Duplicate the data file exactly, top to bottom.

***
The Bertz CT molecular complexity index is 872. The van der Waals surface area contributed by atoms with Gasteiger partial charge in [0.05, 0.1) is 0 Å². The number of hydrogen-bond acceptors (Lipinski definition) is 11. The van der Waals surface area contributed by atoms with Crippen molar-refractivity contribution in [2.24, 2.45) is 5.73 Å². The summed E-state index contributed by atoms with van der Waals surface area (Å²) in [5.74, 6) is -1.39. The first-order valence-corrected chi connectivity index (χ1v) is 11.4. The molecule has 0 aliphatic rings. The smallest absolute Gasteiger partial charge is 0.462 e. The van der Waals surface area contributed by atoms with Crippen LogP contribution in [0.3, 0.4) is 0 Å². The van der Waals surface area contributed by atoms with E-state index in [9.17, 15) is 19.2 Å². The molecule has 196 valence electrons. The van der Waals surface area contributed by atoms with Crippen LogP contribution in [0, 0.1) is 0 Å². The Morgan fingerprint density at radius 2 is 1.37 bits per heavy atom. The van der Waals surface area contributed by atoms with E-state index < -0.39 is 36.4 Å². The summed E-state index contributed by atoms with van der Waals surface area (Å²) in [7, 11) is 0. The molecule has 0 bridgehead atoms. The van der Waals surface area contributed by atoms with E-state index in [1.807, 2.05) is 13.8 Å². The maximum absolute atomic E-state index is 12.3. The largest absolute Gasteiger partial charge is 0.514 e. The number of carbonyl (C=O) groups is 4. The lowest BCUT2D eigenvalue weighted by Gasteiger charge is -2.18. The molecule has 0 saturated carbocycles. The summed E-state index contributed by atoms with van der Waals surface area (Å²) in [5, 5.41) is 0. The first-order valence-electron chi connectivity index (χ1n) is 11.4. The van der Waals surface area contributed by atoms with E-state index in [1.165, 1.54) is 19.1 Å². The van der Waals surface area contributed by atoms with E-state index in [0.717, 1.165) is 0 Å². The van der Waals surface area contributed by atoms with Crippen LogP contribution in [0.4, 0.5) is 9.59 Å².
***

The Bertz CT molecular complexity index is 872. The van der Waals surface area contributed by atoms with Gasteiger partial charge in [0.05, 0.1) is 0 Å². The number of hydrogen-bond acceptors (Lipinski definition) is 11. The van der Waals surface area contributed by atoms with Crippen molar-refractivity contribution in [2.24, 2.45) is 5.73 Å². The summed E-state index contributed by atoms with van der Waals surface area (Å²) in [5.74, 6) is -1.39. The first-order valence-corrected chi connectivity index (χ1v) is 11.4. The molecule has 0 aliphatic rings. The smallest absolute Gasteiger partial charge is 0.462 e. The van der Waals surface area contributed by atoms with Crippen LogP contribution in [0.3, 0.4) is 0 Å². The van der Waals surface area contributed by atoms with E-state index in [9.17, 15) is 19.2 Å². The molecule has 196 valence electrons. The van der Waals surface area contributed by atoms with Crippen LogP contribution in [0, 0.1) is 0 Å². The Morgan fingerprint density at radius 2 is 1.37 bits per heavy atom. The van der Waals surface area contributed by atoms with E-state index < -0.39 is 36.4 Å². The summed E-state index contributed by atoms with van der Waals surface area (Å²) in [7, 11) is 0. The molecule has 0 bridgehead atoms. The van der Waals surface area contributed by atoms with E-state index in [1.807, 2.05) is 13.8 Å². The maximum absolute atomic E-state index is 12.3. The largest absolute Gasteiger partial charge is 0.514 e. The number of carbonyl (C=O) groups is 4. The lowest BCUT2D eigenvalue weighted by Gasteiger charge is -2.18. The molecule has 0 saturated carbocycles. The summed E-state index contributed by atoms with van der Waals surface area (Å²) in [5, 5.41) is 0. The first-order valence-electron chi connectivity index (χ1n) is 11.4. The van der Waals surface area contributed by atoms with E-state index in [1.165, 1.54) is 19.1 Å². The van der Waals surface area contributed by atoms with E-state index in [0.717, 1.165) is 0 Å². The van der Waals surface area contributed by atoms with Crippen LogP contribution in [0.4, 0.5) is 9.59 Å².